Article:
Reading Palms

by Garth Guibord
Wednesday Mar 2, 2005
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Spring training has hardly begun, but the discussion of the future season has ripened over the winter. There realistically is a chance for about half the teams in baseball to have a shot for a post-season berth, depending on how the mitigating factors play out.

Among the very few teams that look to their future with near a near assurance of October baseball is a Yankee team that has had some tremendous stability over the years. (You can read that last sentence again, the one with “Yankee team” being described with the term “stability”). While the immediate future provides a high probability of continued success, the long-term outlook could be very different.

George Steinbrenner III has owned the team since 1973, and has only seen his investment grow exponentially in value. He’s seen some great successes as well as a long drought of failure that can only be described as the Eighties. While his influence has been seen in all aspects of the organization, some have pointed to the fact that his meddling is a key contributor to the failures of the team. The championships of the 70’s can be seen as taking advantage of the new era of free agency, while those of the late 90’s happened just after Steinbrenner’s suspension from being involved in baseball decisions expired. The team that became the dynasty was really created by Gene Michael and Bob Watson, some have argued, and it’s clear to see that the recent editions of Yankee teams have strayed from the mold that won the championships.

Steinbrenner will turn 75 this July, and it isn’t difficult to see the twilight of his tenure on the horizon. It doesn’t seem likely that a man as driven, obstinate, and competitive as he is will ever give up one of his greatest passions, but it also doesn’t seem likely that he will be able to do this forever. There have already been whispers of one of his daughters taking over, as well as his son-in-law, or one of his sons that work for the team.

It doesn’t seem likely, but there is a chance that Steinbrenner may leave his capacity with the Yankees even by the end of this decade. The vacuum left by his absence will be fascinating to watch, considering the value and revenue of the team is on par with a small country. Whoever succeeds this gregarious owner will have their work cut out for them. While many of Steinbrenner’s decisions, statements, actions and behaviors have been questioned, he has clearly held nothing back from his commitment to winning. He will be a tough act to follow for anybody, relative or not, and only in the best possible scenario will it happen under calm and easy circumstances.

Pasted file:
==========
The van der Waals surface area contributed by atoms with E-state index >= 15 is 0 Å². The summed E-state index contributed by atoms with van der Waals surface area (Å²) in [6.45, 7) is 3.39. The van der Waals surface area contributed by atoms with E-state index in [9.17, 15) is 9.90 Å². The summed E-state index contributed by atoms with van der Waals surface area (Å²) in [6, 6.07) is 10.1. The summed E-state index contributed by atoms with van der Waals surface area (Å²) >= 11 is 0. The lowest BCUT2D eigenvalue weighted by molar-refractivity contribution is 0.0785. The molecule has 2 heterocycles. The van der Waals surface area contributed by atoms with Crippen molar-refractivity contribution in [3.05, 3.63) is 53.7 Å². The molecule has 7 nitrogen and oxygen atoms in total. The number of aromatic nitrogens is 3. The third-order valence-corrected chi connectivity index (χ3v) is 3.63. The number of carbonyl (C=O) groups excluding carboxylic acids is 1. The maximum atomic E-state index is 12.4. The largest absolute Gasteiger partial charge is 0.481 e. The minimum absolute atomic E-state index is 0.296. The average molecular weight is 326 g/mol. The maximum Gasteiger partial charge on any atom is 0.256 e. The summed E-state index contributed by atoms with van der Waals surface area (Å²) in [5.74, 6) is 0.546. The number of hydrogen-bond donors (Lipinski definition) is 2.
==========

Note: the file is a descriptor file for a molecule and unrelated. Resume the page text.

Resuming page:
Casting our glance back to a nearer future, the stability of the franchise will probably end with the resignation of Joe Torre, the manager for the past nine seasons. His pitching coach, Mel Stottlemyer, who has also been with the Yankees in that capacity for nine years, will be leaving after this season. The recent era that they have shepherded will come to a drastic end when these two gentlemen are no longer in the fold. Managers and coaches get far too much blame when things go wrong and far too little praise when they go right (just ask Terry Francona). Perhaps the single greatest reason for the success of the last decade has been Torre’s ability to keep Steinbrenner’s continuous interjections from being a distraction. Any new manager, as well as any new coach, must learn this skill quickly, as long as the Boss remains.

The current edition of the Yankees is an older and very expensive team. While it is premature to say that the team is built so that it must win now, the length and cost of a number of contracts will clearly handicap the club in the coming years. They will continue to be very good, they will continue to spend and buy more talent, but they will also have to deal with a little more sanity when spending on free agents. The big question is will Torre and Steinbrenner be there to help?

The easy answer is to say that they won’t. It doesn’t make sense. Who really can see Torre managing in another five years? Steinbrenner will be 80 at that point, and will only be two years removed from still paying off Jason Giambi’s huge contract (assuming the buyout of the 2009 season).

These next couple seasons could prove to be big for both Torre and Steinbrenner, as this may be their best shot to go riding off into the sunset with a championship. Torre can secure his place as one of the greatest managers, but the more interesting scenario would be with Steinbrenner. With a final championship, he could leave his post being on top of the world; leave everybody around him with good wishes and no negativity, canceling out all of the difficult times he’s brought on his employees. The New York media will always love him, because his brash comments have sold more papers than most editors, but leaving as a champ will ensure that the New York papers always compare the new brass with Steinbrenner. “If George had stayed, the Yankees would be better,” would be the battle cry. Those are dramatics the Boss would revel in.

For the moment, the dramatics of the 2005 season will have to do, as the Yankees are primed for another year of playing into autumn. Everyone should enjoy it, if they can, because even in Yankee-land, nothing lasts forever.

A Vermont native, Garth Guibord is now a freelance writer in Portland, Oregon. Questions or comments can be sent to


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